To some, resistance training is the Rodney Dangerfield of the running community; it gets no respect. To others, it’s like Tom Cruise; runners think it might be useful, but it just doesn’t make any sense to them. And then, there are those to whom resistance training is like Abraham Lincoln; it’s freed them from being slaves to ineffective programming. As a performance enhancement specialist who has a lot of “Abe” endurance athletes under my tutelage, I’d like to take this opportunity to bring the Rodney and Tom runners in the crowd up to speed. Discussing all training myths in the running community would take a whole school semester so I’ve narrowed it down to the five most prominent myths (“bonks”) present in with respect to resistance training.
Bonk #1: Runners don’t need to “lift weights”.
I figured I’d start with the most obvious of the bunch. There has been a ton of resistance training research over the past 20 years but why is there still a “debate” over whether or not runners needed to lift weights. Stop questioning my intelligence! Two decades of dedicated resistance training research from some of the most brilliant scientists in the world has proven unequivocally that resistance training is important for making and keeping people healthy, strong, fast, and lean. Had all their efforts been in vain?
Just to recap: we know resistance training is good for general health, as it:
1. Enhances endocrine and immune function (which are compromised by endurance training).
2. Maintains muscle mass (also negatively affected by endurance training)
3. Improves functional capacity in spite of aging by maintaining maximal strength and power (both of which decrease with prolonged endurance training)
4. Builds bone density (something many runners lack due to poor dietary practices, but desperately need in light of the high risk of stress fractures)
5. Enables us to more rapidly correct muscle imbalances, as evidenced by the fact that resistance training is the cornerstone of any good physical therapy program (and I’ve never met a runner without imbalances)
So, I think that the answer clear and obvious: runners are a superhuman race that is not subject to the normal laws of physiology like the rest of us. In case you’re not picking up on my sarcasm, please go drink some Gatorade to get some glucose to your brain. Then, reread those five points from above and ask yourself:
1. Do I have an endocrine system?
2. Do I have an immune system?
3. Will I get old? Do I do things that require strength and power?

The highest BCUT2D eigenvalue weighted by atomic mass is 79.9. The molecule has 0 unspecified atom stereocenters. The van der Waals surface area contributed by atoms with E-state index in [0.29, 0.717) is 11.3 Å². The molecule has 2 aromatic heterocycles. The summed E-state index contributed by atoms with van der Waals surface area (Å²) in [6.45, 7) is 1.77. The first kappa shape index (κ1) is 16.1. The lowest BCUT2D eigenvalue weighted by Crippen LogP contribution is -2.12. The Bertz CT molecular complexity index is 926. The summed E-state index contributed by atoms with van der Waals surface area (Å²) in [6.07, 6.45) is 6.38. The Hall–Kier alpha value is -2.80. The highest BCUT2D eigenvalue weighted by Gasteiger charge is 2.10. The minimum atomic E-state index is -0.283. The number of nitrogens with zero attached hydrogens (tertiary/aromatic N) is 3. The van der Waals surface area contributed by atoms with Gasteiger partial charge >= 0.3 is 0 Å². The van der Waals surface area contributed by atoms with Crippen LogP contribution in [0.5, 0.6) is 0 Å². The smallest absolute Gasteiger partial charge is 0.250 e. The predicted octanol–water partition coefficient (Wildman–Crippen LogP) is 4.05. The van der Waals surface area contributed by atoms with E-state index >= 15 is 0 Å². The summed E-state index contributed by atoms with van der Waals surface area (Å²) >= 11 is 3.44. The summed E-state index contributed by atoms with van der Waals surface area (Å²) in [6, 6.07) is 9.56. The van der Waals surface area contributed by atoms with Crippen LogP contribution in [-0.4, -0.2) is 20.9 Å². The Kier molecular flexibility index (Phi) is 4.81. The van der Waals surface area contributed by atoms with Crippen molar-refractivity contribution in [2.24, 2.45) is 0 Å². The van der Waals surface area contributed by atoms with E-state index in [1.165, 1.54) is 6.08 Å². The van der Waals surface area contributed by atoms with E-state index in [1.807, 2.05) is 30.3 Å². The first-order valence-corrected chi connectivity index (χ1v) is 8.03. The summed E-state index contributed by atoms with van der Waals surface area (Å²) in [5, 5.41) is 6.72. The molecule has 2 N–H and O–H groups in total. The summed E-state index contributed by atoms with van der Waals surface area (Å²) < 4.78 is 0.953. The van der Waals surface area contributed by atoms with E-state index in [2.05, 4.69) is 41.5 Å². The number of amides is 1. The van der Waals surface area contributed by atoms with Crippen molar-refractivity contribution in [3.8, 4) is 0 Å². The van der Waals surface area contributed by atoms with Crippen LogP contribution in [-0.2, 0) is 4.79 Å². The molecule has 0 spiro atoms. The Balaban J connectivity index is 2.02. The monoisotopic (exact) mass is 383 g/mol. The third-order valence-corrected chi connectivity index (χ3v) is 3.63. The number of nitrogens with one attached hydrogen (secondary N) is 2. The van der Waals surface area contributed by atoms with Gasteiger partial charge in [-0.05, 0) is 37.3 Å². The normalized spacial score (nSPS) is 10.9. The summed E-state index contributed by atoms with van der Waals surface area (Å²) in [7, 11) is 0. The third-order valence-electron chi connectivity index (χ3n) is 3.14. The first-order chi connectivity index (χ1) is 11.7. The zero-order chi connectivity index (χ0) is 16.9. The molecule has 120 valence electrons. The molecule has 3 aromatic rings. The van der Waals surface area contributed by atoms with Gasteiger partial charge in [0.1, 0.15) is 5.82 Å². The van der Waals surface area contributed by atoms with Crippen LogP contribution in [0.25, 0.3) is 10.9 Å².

4. Do I have bones?
5. Do I have muscle imbalances?
If you answered “no” to any of these questions, I would seriously recommend that you consult a psychologist instead of a running coach, as you’re obviously dealing with a serious case of denial. Runners are just like the rest of us. You may wear shorter shorts, but you still put them on one leg at a time. You need resistance training. By the way, those are just the general health benefits. If you want to learn more benefits, I’ll give you the results of various research finding (drop me a line via email)
The take-home message is that running is more than just VO2max, anaerobic threshold, and a good pair of sneakers; it’s also about localized muscular endurance and nervous system efficiency. And, you can’t have strength endurance unless you’ve got strength. Build a solid foundation and you’ll be a complete runner.
Bonk #2: Machines and free weights are the same.
Ask yourself “how many times you’ve been seated and moving in a fixed plane of motion while running?” If the answer isn’t a resounding “NEVER,” then you probably ought to get your head examined.
Resistance training isn’t just about “feeling the burn”; it’s about grooving connections between the muscles and the nervous system that tells them what to do. When you plop down on a machine and work through a fixed line of motion, you’re allowing your nervous system to “get lazy”. It doesn’t have to recruit any stabilizing muscles to ensure that you move efficiently. Machines turn you into a “motor moron” and ingrain muscle imbalances that can negatively affect your running efficiency and lead to injury. The table below will illustrate a good example: Lunge VS Thigh Machine